A few months after the last Olympic cycle in Rio, more and more Olympians are starting to announce their retirement from rhythmic gymnastics. Early last month, Russian rhythmic gymnast Yana Kudryavtseva has officially announced her retirement at age 19. Last week, it was Margarita Mamun’s turn to be suspected of having been retired, but before that, it was Korean rhythmic gymnast Son Yeon-Jae who officially announced her retirement first.
At the annual Laureus World Sports Awards ceremony on Tuesday night at Monaco, the four-time Rio Olympic champion Simone Biles did it once again! She has been awarded as the World Sportswoman of the Year, alongside fellow American, four-time World Sportsman of the Year Usain Bolt.
Gymnastics, be it rhythmic or artistic, requires a whole lot of movements because this is what the sport is all about, the scores are even based on the athlete’s movements. To do said movements with maximum ease and safety in mind, gymnasts have to wear the proper clothes so they could execute their podium-worthy skills without hindrances.
Sleep, like other things our kids’ bodies need, is most of the time overlooked when talking about the factors that contributes to the success of our children in their chosen sports. When talking about health, also, most parents only think about what they feed their children or how much exercise their child does. What most of us parents do not realize is that the amount of time our children spend not exercising or training and is instead spent in sleeping is as important as everything else.
As an athlete who is physically active almost every day, our kid’s nutritional diet is in fact not enough to achieve the right body growth or right amount of energy needed in their sports. We are already hands-on in preparing their everyday meals and if we have been doing this long enough, we start to memorize all the right kinds of food to allow them to consume. Aside from these foods, however, we also must know all the right kinds of vitamins to supplement our young athletes with when necessary.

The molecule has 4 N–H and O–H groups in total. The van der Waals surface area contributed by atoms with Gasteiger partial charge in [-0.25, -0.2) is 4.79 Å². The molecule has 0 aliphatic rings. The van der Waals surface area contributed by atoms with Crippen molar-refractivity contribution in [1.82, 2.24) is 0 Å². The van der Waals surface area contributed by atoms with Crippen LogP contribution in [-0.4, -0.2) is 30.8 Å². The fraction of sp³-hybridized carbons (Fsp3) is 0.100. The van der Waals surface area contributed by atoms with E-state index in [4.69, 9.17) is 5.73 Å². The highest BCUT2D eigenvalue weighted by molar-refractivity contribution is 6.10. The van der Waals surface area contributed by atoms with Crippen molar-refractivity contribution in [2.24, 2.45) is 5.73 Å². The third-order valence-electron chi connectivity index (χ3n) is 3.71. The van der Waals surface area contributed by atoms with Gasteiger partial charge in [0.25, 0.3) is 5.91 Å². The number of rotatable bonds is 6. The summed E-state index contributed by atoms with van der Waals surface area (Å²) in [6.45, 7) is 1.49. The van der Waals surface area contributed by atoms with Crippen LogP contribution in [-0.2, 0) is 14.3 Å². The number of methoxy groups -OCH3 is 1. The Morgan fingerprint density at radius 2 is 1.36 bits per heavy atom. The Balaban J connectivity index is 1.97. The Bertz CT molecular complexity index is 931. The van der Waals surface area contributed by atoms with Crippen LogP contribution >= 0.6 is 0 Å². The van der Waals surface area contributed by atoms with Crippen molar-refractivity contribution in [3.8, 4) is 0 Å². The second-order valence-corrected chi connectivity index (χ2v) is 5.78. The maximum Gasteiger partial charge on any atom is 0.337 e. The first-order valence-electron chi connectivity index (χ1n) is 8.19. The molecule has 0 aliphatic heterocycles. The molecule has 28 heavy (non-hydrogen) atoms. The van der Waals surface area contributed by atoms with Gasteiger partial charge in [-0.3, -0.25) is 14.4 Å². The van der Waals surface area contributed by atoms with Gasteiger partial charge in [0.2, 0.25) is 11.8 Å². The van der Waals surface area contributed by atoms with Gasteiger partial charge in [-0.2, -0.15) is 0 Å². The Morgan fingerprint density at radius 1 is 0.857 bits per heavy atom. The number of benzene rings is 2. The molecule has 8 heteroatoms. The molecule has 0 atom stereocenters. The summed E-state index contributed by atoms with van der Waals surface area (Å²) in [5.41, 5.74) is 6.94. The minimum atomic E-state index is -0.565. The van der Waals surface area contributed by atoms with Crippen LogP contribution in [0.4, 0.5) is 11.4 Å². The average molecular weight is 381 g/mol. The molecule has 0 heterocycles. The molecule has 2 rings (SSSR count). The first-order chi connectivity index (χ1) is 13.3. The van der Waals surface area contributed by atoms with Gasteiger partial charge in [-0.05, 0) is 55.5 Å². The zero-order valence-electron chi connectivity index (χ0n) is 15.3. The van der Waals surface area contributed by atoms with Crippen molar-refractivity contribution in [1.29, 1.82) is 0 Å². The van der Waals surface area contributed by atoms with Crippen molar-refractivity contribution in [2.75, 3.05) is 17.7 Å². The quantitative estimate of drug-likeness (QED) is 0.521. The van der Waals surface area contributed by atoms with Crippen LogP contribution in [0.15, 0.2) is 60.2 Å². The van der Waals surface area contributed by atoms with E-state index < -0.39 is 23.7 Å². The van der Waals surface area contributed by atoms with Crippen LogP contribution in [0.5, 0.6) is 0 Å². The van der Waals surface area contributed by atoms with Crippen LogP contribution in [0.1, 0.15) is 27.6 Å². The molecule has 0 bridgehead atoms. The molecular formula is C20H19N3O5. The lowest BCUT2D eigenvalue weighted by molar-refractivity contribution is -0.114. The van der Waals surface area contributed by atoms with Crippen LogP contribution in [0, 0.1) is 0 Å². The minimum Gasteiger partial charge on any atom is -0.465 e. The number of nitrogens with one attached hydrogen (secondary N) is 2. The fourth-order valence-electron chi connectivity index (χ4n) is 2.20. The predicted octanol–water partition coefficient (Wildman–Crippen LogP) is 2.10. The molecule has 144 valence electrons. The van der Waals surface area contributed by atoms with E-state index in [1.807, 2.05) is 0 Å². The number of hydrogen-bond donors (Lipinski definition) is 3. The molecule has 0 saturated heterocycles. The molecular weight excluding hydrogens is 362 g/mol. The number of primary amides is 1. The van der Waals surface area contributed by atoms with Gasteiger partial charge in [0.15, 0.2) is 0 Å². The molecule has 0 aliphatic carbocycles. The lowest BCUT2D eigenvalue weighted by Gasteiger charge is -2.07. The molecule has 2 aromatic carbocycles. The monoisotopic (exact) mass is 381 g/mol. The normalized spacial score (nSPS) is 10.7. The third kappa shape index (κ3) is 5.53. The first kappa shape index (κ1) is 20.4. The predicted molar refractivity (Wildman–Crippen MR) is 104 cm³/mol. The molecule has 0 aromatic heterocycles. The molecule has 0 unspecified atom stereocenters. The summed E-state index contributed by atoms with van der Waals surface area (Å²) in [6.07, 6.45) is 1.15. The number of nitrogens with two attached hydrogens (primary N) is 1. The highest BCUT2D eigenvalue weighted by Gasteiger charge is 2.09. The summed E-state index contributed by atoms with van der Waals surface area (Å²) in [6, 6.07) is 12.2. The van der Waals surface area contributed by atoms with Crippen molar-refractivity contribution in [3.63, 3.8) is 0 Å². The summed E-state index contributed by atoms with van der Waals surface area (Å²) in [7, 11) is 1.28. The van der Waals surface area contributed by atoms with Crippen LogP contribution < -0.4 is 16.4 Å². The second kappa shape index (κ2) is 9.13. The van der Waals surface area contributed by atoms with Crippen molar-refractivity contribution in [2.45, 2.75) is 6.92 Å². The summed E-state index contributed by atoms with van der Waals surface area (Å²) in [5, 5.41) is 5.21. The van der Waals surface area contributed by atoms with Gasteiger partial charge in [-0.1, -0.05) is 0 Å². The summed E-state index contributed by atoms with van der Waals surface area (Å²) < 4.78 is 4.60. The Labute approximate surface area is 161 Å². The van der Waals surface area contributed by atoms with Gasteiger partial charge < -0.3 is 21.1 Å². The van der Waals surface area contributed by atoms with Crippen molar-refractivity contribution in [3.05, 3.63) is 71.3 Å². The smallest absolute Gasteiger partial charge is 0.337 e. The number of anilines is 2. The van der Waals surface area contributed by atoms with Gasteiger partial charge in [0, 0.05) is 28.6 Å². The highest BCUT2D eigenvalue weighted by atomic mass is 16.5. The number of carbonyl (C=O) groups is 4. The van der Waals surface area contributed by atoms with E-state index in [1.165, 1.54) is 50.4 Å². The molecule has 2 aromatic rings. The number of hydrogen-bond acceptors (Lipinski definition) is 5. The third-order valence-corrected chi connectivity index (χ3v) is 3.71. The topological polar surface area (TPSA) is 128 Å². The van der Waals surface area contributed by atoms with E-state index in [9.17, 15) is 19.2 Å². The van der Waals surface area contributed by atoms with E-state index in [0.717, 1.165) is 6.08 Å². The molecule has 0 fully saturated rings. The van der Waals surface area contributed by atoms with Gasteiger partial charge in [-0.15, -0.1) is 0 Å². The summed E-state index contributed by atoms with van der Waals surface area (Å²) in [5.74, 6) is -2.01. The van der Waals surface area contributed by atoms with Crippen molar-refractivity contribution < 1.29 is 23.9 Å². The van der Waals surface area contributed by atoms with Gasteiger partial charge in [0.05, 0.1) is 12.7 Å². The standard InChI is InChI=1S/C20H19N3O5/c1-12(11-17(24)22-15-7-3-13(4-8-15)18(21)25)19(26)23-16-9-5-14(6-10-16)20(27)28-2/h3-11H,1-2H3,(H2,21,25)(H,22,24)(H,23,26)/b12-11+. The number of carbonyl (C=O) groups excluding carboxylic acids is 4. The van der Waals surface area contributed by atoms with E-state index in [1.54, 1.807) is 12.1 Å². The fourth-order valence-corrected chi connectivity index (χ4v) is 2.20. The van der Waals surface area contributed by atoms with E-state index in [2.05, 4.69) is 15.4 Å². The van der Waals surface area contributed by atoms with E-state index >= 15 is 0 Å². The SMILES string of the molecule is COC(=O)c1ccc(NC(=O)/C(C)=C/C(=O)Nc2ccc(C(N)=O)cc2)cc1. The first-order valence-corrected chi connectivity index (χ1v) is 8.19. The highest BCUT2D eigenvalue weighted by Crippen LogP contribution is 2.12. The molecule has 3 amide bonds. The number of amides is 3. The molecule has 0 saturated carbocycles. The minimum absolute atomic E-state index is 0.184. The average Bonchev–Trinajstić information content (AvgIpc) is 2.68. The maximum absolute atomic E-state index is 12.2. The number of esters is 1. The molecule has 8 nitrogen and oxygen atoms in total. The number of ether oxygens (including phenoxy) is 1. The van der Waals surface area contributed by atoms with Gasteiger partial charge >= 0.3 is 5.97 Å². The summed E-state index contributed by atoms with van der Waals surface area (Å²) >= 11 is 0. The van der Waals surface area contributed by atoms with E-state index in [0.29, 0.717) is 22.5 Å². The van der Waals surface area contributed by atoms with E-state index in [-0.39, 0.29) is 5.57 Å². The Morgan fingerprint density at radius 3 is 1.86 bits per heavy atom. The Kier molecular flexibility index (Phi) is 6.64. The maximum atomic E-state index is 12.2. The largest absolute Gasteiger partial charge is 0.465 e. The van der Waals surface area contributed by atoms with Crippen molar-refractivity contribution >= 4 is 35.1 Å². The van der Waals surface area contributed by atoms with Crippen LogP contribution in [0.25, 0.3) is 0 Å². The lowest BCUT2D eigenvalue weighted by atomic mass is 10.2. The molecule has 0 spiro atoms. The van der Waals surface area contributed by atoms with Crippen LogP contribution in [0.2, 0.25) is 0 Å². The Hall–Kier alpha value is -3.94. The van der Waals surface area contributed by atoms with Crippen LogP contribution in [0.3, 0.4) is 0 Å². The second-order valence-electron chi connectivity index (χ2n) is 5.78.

Dance is one of the biggest elements of rhythmic gymnastics, as well as ballet. These two disciplines have been compared against each other by a lot of people and for a lot of times. Those comparisons are warranted, as they have multiple similarities. One of those is that RG and ballet are versatile kinds of sports. Although changes to each of their elements could only be done on performances and not on competitions, this didn’t stop a lot of artists from transforming both sports.
Rhythmic gymnastics is a mesmerizing and extraordinary sport. Gymnasts’ skills rely heavily on their flexibility skills, balance, and strength that are results of developed muscles. Since gymnasts start their training at an age as early as 3 years old, if their diet is not properly monitored, they might not develop their muscles so well. If a gymnast’s muscle isn’t developed so well, chances are, she is going to have a difficult time doing this sport. This is why it is important to know just how much is a young gymnast’s daily protein requirement.
Rio 2016 Olympic gold medalists Oleg Verniaiev from Ukraine and Ryohei Kato from Japan looms over all other participants at the American Cup, the first competition of the 2017 International Gymnastics Federation (FIG) All-around World Cup Series.
In a sport like gymnastics, be it rhythmic or artistic, it is important for gymnasts to have good upper body strength to be able to perform a routine perfectly. If our kids wanted to be gymnasts and they haven’t enrolled to any class yet, before we enroll them we can begin by teaching them simple workouts they can do at home for a couple of weeks so their bodies are conditioned before joining the sport.